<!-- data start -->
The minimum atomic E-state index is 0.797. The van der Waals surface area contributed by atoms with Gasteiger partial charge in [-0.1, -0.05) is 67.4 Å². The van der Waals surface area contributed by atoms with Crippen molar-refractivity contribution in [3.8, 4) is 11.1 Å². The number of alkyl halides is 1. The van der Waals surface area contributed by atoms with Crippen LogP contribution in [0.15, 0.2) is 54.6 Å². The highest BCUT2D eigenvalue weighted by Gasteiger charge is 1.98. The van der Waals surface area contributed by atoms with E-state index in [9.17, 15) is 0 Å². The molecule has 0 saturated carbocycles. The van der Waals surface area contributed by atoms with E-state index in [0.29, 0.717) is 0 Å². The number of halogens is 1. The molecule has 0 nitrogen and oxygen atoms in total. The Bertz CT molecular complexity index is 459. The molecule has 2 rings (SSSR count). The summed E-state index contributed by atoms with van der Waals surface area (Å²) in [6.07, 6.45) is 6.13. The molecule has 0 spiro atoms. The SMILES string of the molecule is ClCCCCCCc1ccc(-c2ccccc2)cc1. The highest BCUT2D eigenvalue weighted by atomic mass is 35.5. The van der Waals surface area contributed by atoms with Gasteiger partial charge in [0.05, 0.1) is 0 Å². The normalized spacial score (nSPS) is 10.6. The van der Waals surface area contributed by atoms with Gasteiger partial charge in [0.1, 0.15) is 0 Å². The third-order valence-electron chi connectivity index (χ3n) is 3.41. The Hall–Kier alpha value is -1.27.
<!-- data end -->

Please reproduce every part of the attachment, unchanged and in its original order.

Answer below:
The minimum atomic E-state index is 0.797. The van der Waals surface area contributed by atoms with Gasteiger partial charge in [-0.1, -0.05) is 67.4 Å². The van der Waals surface area contributed by atoms with Crippen molar-refractivity contribution in [3.8, 4) is 11.1 Å². The number of alkyl halides is 1. The van der Waals surface area contributed by atoms with Crippen LogP contribution in [0.15, 0.2) is 54.6 Å². The highest BCUT2D eigenvalue weighted by Gasteiger charge is 1.98. The van der Waals surface area contributed by atoms with E-state index in [9.17, 15) is 0 Å². The molecule has 0 saturated carbocycles. The van der Waals surface area contributed by atoms with E-state index in [0.29, 0.717) is 0 Å². The number of halogens is 1. The molecule has 0 nitrogen and oxygen atoms in total. The Bertz CT molecular complexity index is 459. The molecule has 2 rings (SSSR count). The summed E-state index contributed by atoms with van der Waals surface area (Å²) in [6.07, 6.45) is 6.13. The molecule has 0 spiro atoms. The SMILES string of the molecule is ClCCCCCCc1ccc(-c2ccccc2)cc1. The highest BCUT2D eigenvalue weighted by atomic mass is 35.5. The van der Waals surface area contributed by atoms with Gasteiger partial charge in [0.05, 0.1) is 0 Å². The normalized spacial score (nSPS) is 10.6. The van der Waals surface area contributed by atoms with Gasteiger partial charge in [0.1, 0.15) is 0 Å². The third-order valence-electron chi connectivity index (χ3n) is 3.41. The Hall–Kier alpha value is -1.27.